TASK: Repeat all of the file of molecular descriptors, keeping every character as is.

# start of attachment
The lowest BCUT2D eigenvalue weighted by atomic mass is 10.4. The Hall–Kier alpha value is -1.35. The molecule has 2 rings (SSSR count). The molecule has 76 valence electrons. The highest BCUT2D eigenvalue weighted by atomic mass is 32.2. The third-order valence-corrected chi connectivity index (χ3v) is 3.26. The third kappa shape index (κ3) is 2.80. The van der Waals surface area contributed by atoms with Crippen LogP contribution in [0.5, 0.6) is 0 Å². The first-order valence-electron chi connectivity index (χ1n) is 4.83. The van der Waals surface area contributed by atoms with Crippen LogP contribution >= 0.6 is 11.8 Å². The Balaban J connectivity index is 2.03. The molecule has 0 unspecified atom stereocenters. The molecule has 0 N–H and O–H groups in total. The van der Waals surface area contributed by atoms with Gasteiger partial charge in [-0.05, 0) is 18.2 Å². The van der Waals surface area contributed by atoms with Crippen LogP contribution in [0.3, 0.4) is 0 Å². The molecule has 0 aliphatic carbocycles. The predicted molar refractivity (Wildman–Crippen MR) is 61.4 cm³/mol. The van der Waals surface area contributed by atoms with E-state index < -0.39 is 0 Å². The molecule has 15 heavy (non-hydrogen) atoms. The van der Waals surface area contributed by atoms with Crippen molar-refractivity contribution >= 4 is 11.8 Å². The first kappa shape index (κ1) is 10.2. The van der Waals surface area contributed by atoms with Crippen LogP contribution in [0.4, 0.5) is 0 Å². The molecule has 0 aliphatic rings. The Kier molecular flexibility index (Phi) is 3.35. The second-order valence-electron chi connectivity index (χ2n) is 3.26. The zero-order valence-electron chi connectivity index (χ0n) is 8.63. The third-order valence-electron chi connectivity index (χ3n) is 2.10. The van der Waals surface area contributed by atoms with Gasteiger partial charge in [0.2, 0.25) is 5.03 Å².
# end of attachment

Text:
The lowest BCUT2D eigenvalue weighted by atomic mass is 10.4. The Hall–Kier alpha value is -1.35. The molecule has 2 rings (SSSR count). The molecule has 76 valence electrons. The highest BCUT2D eigenvalue weighted by atomic mass is 32.2. The third-order valence-corrected chi connectivity index (χ3v) is 3.26. The third kappa shape index (κ3) is 2.80. The van der Waals surface area contributed by atoms with Crippen LogP contribution in [0.5, 0.6) is 0 Å². The first-order valence-electron chi connectivity index (χ1n) is 4.83. The van der Waals surface area contributed by atoms with Crippen LogP contribution >= 0.6 is 11.8 Å². The Balaban J connectivity index is 2.03. The molecule has 0 unspecified atom stereocenters. The molecule has 0 N–H and O–H groups in total. The van der Waals surface area contributed by atoms with Gasteiger partial charge in [-0.05, 0) is 18.2 Å². The van der Waals surface area contributed by atoms with Crippen LogP contribution in [0.3, 0.4) is 0 Å². The molecule has 0 aliphatic carbocycles. The predicted molar refractivity (Wildman–Crippen MR) is 61.4 cm³/mol. The van der Waals surface area contributed by atoms with E-state index < -0.39 is 0 Å². The molecule has 15 heavy (non-hydrogen) atoms. The van der Waals surface area contributed by atoms with Crippen molar-refractivity contribution >= 4 is 11.8 Å². The first kappa shape index (κ1) is 10.2. The van der Waals surface area contributed by atoms with Crippen LogP contribution in [0.4, 0.5) is 0 Å². The molecule has 0 aliphatic rings. The Kier molecular flexibility index (Phi) is 3.35. The second-order valence-electron chi connectivity index (χ2n) is 3.26. The zero-order valence-electron chi connectivity index (χ0n) is 8.63. The third-order valence-electron chi connectivity index (χ3n) is 2.10. The van der Waals surface area contributed by atoms with Gasteiger partial charge in [0.2, 0.25) is 5.03 Å².